Remember: treating PD symptoms early is critical to living an enriching life, and you deserve the best care.

1. Find a Doctor You Trust

Finding a healthcare provider you trust is paramount. This involves more than just medical expertise; it requires a doctor who respects and understands your identity.

For LGBTQ+ individuals, this means seeking out providers who are knowledgeable about the unique health concerns and social stresses faced by the LGBTQ+ community.

Check out the LGBTQ+ Healthcare Directory here for a free, searchable database of medical professionals sensitive to the needs of LGBTQ+ people in the US and Canada.

2. Engage in Research

Couple researching

Engaging in research can empower you with the latest information and advancements in Parkinson’s disease treatment.

Being proactive about your health involves staying updated on new therapies, medications, and clinical trials that may benefit you. Participating in research studies can also provide access to cutting-edge treatments not yet widely available.

Additionally, research involvement helps to advocate for the LGBTQ+ community in medical studies, ensuring that treatments are effective and inclusive for everyone.

Reach out to PCLA to find out how you can participate in research and stay informed about new developments.

3. Prioritize Mental Health

The stress of living with a progressive disease, combined with potential discrimination or social isolation, can significantly impact mental health. Prioritizing mental health involves seeking regular support from mental health professionals who are sensitive to LGBTQ+ issues.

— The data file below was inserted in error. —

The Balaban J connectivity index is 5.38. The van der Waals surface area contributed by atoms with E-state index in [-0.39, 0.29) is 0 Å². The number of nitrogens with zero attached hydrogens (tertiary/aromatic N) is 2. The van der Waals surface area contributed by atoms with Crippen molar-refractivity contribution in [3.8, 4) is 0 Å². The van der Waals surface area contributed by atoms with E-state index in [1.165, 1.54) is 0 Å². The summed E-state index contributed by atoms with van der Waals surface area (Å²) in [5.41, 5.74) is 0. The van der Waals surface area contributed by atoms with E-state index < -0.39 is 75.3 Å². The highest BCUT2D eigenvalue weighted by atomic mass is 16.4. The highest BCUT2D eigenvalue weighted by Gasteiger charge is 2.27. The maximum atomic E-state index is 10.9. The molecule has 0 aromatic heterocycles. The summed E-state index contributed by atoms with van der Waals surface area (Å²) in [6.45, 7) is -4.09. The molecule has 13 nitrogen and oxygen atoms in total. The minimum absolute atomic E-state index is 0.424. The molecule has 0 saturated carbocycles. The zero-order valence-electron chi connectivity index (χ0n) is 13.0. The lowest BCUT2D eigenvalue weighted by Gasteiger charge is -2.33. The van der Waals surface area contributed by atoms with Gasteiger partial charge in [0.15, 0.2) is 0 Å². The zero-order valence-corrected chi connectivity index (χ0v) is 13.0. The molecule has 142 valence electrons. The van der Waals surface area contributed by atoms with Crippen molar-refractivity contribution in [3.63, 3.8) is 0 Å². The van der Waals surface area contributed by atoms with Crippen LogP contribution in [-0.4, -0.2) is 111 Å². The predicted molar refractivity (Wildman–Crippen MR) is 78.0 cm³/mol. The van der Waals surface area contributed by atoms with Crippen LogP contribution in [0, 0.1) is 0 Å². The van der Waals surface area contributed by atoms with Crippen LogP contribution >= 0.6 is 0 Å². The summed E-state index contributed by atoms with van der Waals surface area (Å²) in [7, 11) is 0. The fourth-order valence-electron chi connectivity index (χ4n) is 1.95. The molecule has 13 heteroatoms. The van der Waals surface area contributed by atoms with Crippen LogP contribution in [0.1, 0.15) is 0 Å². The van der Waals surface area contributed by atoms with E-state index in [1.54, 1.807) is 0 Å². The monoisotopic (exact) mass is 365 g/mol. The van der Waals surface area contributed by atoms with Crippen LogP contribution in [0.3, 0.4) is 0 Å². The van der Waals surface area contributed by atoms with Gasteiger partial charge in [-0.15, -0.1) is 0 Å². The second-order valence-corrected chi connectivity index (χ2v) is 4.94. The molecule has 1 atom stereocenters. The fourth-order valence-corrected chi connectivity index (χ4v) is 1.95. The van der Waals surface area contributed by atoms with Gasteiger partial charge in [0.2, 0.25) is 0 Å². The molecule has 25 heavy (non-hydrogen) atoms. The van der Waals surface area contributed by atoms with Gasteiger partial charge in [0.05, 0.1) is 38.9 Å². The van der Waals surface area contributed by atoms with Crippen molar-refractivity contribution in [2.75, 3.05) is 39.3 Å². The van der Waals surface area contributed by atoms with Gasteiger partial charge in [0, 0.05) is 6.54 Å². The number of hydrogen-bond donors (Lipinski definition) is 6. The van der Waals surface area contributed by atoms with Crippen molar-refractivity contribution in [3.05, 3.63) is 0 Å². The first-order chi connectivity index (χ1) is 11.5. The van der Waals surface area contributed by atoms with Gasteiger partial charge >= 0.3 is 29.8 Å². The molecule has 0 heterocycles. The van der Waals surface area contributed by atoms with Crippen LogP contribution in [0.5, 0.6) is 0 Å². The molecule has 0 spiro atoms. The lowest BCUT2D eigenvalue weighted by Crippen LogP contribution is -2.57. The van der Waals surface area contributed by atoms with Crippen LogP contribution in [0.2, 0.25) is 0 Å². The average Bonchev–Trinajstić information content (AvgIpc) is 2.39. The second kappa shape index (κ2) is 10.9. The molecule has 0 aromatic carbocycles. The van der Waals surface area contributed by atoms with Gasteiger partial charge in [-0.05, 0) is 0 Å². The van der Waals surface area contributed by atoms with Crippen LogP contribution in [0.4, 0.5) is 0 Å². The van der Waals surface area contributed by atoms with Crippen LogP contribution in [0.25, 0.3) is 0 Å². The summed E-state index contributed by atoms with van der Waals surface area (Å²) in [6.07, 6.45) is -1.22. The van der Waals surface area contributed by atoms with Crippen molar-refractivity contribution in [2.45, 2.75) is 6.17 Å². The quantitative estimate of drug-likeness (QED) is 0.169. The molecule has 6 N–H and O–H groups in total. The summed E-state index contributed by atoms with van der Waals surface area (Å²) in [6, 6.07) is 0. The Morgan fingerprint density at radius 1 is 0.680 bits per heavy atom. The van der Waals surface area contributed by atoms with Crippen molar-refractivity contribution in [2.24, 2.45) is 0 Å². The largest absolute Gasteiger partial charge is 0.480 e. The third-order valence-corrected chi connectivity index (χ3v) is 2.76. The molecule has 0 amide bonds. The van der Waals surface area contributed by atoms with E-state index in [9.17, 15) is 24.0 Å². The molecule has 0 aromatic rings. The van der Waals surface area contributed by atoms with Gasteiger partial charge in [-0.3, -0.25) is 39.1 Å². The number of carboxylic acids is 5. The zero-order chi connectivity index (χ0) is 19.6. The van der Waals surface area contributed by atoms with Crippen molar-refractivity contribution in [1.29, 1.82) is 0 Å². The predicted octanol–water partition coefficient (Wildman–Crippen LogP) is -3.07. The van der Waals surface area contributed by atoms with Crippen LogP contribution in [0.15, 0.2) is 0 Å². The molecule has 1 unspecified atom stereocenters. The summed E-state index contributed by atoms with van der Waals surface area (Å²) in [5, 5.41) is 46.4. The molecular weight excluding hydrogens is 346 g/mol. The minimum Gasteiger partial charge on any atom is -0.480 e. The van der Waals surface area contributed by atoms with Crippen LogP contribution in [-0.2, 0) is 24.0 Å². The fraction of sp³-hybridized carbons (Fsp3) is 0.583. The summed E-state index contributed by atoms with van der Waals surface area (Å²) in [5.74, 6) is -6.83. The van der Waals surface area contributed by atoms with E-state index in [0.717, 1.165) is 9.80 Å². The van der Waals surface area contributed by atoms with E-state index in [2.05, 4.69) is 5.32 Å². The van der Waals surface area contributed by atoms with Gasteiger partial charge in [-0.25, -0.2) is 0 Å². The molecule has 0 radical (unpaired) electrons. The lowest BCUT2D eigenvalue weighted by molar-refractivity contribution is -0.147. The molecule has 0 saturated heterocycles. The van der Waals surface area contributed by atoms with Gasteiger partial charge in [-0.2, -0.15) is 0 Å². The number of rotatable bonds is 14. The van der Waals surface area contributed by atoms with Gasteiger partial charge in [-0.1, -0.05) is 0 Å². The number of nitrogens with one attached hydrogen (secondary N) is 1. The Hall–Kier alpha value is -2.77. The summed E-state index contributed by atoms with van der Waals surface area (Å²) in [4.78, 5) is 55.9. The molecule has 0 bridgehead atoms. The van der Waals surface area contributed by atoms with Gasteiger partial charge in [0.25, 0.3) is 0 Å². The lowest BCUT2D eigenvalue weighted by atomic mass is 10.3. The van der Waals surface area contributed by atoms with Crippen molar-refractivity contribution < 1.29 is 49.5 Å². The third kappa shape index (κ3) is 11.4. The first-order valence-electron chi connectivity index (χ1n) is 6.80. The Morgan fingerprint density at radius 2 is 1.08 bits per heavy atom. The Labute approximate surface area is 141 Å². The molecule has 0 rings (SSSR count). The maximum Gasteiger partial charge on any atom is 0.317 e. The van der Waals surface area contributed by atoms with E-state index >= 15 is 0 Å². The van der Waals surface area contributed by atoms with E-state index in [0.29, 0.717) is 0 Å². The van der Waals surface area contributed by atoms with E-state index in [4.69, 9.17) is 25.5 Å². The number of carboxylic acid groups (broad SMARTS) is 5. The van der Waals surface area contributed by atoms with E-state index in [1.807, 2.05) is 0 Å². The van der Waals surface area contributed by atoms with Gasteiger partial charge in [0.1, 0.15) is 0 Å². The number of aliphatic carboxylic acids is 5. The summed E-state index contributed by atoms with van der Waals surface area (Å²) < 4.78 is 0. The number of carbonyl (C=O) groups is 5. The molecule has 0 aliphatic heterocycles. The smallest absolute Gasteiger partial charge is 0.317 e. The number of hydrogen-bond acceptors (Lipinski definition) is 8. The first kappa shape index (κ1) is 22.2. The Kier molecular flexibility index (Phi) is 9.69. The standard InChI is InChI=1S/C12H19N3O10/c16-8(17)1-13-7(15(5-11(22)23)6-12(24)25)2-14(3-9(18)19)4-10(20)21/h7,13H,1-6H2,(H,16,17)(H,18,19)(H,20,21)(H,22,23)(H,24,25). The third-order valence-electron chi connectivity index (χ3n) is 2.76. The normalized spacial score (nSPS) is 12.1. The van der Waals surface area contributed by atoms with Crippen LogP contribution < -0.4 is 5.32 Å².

Therapy, support groups, and stress management techniques such as mindfulness and exercise can help maintain mental health. It’s essential to find a therapist who is LGBTQ+ affirming and experienced in dealing with chronic illnesses.

See our Guide to Better Mental Heath here for more info!

4. Build a Support Network

Support network

Having a solid support network can make a significant difference in managing Parkinson’s disease. This network can include family, friends, healthcare providers, and support groups.

For LGBTQ+ individuals, finding a supportive community that understands your unique challenges is crucial.

Check out PCLA’s full calendar of support groups here.

5. Stay Physically Active

Physical activity is essential for managing Parkinson’s symptoms and improving quality of life. Exercise can help maintain mobility, balance, and strength, and has been shown to positively affect mood and overall well-being.

Find a list of indoor exercises and outdoor exercises here to get started!

Always consult your healthcare provider before starting a new exercise regimen to ensure it’s safe and appropriate for your condition.

We’re Here to Help!

Helping each other

PCLA is dedicated to providing resources and support to all members of the Parkinson’s community.

Check out our monthly support group offerings here, keep an eye on our YouTube channel for the latest research in our Let’s Talk Parkinson’s series, and don’t hesitate to reach out to us for further support!